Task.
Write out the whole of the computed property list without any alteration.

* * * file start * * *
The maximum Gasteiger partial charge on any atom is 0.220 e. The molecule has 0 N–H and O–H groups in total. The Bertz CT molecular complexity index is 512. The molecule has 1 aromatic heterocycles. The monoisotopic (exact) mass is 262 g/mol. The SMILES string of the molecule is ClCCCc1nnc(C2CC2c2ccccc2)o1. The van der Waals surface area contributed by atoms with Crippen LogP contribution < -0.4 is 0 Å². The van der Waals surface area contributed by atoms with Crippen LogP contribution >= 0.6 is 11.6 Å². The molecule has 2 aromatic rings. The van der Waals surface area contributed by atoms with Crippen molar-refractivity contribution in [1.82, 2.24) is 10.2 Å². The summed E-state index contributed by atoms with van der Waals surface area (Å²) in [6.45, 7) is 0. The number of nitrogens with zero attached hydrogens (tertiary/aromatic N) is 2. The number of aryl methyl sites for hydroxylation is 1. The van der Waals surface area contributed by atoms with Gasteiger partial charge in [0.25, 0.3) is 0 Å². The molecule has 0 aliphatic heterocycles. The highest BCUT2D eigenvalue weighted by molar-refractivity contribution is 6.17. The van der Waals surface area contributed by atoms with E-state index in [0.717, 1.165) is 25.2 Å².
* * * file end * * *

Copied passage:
The maximum Gasteiger partial charge on any atom is 0.220 e. The molecule has 0 N–H and O–H groups in total. The Bertz CT molecular complexity index is 512. The molecule has 1 aromatic heterocycles. The monoisotopic (exact) mass is 262 g/mol. The SMILES string of the molecule is ClCCCc1nnc(C2CC2c2ccccc2)o1. The van der Waals surface area contributed by atoms with Crippen LogP contribution < -0.4 is 0 Å². The van der Waals surface area contributed by atoms with Crippen LogP contribution >= 0.6 is 11.6 Å². The molecule has 2 aromatic rings. The van der Waals surface area contributed by atoms with Crippen molar-refractivity contribution in [1.82, 2.24) is 10.2 Å². The summed E-state index contributed by atoms with van der Waals surface area (Å²) in [6.45, 7) is 0. The number of nitrogens with zero attached hydrogens (tertiary/aromatic N) is 2. The number of aryl methyl sites for hydroxylation is 1. The van der Waals surface area contributed by atoms with Gasteiger partial charge in [0.25, 0.3) is 0 Å². The molecule has 0 aliphatic heterocycles. The highest BCUT2D eigenvalue weighted by molar-refractivity contribution is 6.17. The van der Waals surface area contributed by atoms with E-state index in [0.717, 1.165) is 25.2 Å².